Does Earth Friendly Mean Human-Friendly?
Plant-Powered ECOS all-purpose cleaner – Some of the chemicals are found in foods, so we also source information from those who look at the substances in food. Here is the information on each ingredient.
We conclude we will never touch this product. We will be starting a series discussing everyday household products and their level of toxicity. This is our first investigation into what is marketed as a safe product. We even bought this for our office, but we hesitated to use it, hence investigating it.
Andreas Willing, Horst Messinger & Walter Aulmann. 2004. Ecology and Toxicology of Alkyl Polyglycosides. New York: Marcel Dekker.
The Cosmetics Database finds Propylene Glycol to be a moderate hazard ingredient and has concerns regarding cancer, developmental and reproductive toxicity, allergies and immunotoxicity, irritation and enhanced skin absorption, and organ system toxicity. Lesser interests include neurotoxicity and endocrine disruption.
POTASSIUM SORBATE (FOOD GRADE PRESERVATIVE)
PS is seen to be genotoxic to the human peripheral blood lymphocytes in vitro.
Two recent studies have suggested that potassium sorbate can be toxic and may have significant health effects on our bodies. One study found that potassium sorbate can damage white blood cells. Potassium sorbate was found to be genotoxic, meaning it could damage genetic information, cause mutations, and even lead to cancer.
Another study highlighted more potassium sorbate dangers. In this study, when potassium sorbate was combined with ascorbic acid, it caused DNA-damaging activity. Ascorbic acid is more commonly known as vitamin C and is common in many foods. Particularly with canned fruits or soda drinks, it is possible to be eating a combination of potassium sorbate and ascorbic acid.
The most common long term side effects that are observed with prolonged use of potassium sorbate are:
- Nausea, vomiting, and gastric upset
- Risk of allergic reactions in situations when the products containing potassium sorbate are used for skincare products
- Some people may develop extreme reactions and irritation when potassium sorbate comes in contact with skin, hair, or other parts of biological membranes.
- Prolonged dietary intake of potassium sorbate in the form of preservatives (incorporated in canned foods) can lead to nutritional deficiencies by impairing the absorption of nutrients from the food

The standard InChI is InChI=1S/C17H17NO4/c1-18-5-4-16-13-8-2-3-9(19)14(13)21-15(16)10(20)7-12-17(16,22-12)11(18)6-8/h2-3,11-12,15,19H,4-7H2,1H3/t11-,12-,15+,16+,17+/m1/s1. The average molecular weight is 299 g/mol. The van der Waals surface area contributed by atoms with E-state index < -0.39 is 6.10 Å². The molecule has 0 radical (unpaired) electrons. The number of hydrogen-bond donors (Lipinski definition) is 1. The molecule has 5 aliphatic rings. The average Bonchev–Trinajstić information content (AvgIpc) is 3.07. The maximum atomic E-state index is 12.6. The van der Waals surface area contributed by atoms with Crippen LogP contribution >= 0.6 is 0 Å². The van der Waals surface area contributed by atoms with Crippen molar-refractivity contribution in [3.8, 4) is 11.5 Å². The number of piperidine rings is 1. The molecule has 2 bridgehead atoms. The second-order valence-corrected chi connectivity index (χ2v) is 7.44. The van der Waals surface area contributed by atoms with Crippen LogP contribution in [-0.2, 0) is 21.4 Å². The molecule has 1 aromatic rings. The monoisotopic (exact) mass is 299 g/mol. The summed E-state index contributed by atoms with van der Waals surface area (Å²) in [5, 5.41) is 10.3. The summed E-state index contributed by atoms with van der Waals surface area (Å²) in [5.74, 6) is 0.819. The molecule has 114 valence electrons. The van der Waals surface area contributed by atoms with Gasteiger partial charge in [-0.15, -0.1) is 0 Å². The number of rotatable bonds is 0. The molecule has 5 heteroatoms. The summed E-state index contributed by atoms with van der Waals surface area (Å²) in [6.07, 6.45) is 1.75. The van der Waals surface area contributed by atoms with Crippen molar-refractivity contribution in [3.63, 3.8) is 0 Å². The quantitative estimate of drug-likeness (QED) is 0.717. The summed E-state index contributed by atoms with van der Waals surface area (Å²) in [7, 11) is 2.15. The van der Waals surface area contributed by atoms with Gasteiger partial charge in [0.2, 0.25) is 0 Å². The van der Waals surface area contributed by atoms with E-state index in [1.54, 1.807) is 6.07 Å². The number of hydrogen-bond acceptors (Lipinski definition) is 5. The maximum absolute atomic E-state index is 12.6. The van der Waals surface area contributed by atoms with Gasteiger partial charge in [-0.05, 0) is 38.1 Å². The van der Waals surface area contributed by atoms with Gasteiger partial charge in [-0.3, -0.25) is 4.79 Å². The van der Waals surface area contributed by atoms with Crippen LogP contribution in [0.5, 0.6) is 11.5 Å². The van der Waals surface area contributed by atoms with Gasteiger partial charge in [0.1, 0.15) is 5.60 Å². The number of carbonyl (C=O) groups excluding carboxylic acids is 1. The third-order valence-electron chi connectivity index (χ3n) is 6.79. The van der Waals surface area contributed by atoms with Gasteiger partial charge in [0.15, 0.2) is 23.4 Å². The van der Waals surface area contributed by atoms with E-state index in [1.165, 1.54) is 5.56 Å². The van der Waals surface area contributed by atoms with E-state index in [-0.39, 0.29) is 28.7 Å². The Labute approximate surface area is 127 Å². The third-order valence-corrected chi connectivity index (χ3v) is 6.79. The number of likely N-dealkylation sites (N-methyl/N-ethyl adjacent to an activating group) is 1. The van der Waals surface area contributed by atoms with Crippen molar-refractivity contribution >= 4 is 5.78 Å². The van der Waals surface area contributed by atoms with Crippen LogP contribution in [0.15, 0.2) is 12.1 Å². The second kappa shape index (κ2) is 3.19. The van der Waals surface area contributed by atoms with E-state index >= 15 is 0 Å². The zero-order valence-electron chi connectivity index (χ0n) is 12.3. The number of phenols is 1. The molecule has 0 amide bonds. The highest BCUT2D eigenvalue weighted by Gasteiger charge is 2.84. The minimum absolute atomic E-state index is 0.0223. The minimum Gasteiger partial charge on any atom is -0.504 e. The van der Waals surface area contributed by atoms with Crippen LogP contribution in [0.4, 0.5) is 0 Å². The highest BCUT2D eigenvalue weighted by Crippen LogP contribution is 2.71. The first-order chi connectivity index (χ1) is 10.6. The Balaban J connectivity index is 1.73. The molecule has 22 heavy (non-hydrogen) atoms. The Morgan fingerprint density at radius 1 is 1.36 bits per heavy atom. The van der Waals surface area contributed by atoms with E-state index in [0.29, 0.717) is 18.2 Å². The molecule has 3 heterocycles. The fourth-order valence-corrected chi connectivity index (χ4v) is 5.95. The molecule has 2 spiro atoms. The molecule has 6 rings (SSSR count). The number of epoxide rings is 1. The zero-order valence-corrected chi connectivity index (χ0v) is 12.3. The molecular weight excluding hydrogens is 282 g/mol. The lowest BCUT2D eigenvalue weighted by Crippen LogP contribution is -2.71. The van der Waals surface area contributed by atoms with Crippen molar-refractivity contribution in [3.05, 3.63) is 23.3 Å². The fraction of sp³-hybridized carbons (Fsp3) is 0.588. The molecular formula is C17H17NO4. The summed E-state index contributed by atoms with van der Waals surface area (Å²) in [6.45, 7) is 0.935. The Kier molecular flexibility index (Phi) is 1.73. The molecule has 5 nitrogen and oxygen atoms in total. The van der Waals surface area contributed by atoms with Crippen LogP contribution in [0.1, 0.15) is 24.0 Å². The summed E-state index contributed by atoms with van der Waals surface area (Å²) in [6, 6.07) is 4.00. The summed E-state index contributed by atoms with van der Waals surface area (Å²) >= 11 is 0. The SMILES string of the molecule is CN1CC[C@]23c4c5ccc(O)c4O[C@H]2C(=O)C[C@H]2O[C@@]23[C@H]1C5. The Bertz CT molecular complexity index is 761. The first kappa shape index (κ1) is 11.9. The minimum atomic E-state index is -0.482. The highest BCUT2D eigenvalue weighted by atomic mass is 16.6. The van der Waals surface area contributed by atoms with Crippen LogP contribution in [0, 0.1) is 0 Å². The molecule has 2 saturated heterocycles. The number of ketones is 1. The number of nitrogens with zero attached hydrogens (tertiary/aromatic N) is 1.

Despite purity requirements for manufacturers, it’s possible that potassium sorbate as a food additive can be contaminated. It may be contaminated with:
As of yet, there has not been enough research conducted to be able to determine whether propylene glycol is carcinogenic (Safety Assessment of Propylene Glycol). *Propanediol exists in two common forms, 1,2-propanediol (propylene glycol) and 1,3-propanediol
Their link takes you to the home page, not the page with the alcohol denatured information. We followed the links and found this information from the Cosmetics Ingredient Review that clearly states this chemical says:
“The available data was not sufficient to support the safety of Quassin, Brucine, and Brucine Sulfate, Alcohol Denat. denatured with those denaturants, or SD Alcohol 39 and SD Alcohol 40 (SD Alcohols denatured with Quassin, Brucine, and/or Brucine Sulfate), and in order for the Expert Panel to reach a conclusion for these denaturants, additional data are needed.”
(We left the studies typos and grammar errors in.) Why would the truth in aging lead us to believe this is safe by stating that and not citing the link’s exact source?
We found this information at another source.
The CIR Expert Panel concluded that the available data are insufficient to support the safety of Alcohol Denat., SDAlcohol39, and SD Alcohol40 denatured with Quassin, Brucine, and Brucine Sulfate in cosmetic products and that the available data are insufficient to support the safety of Quassin, Brucine, and Brucine Sulfate as denaturants.
About ALCOHOL DENATURED: Denatured alcohol is a mixture of ethanol (ethyl alcohol) with a denaturing agent.
Ethanol is considered broadly toxic and linked to birth defects following excessive oral ingestion.
Potential risks from ethanol in personal care products are significantly smaller than the health risks posed by alcohol consumption.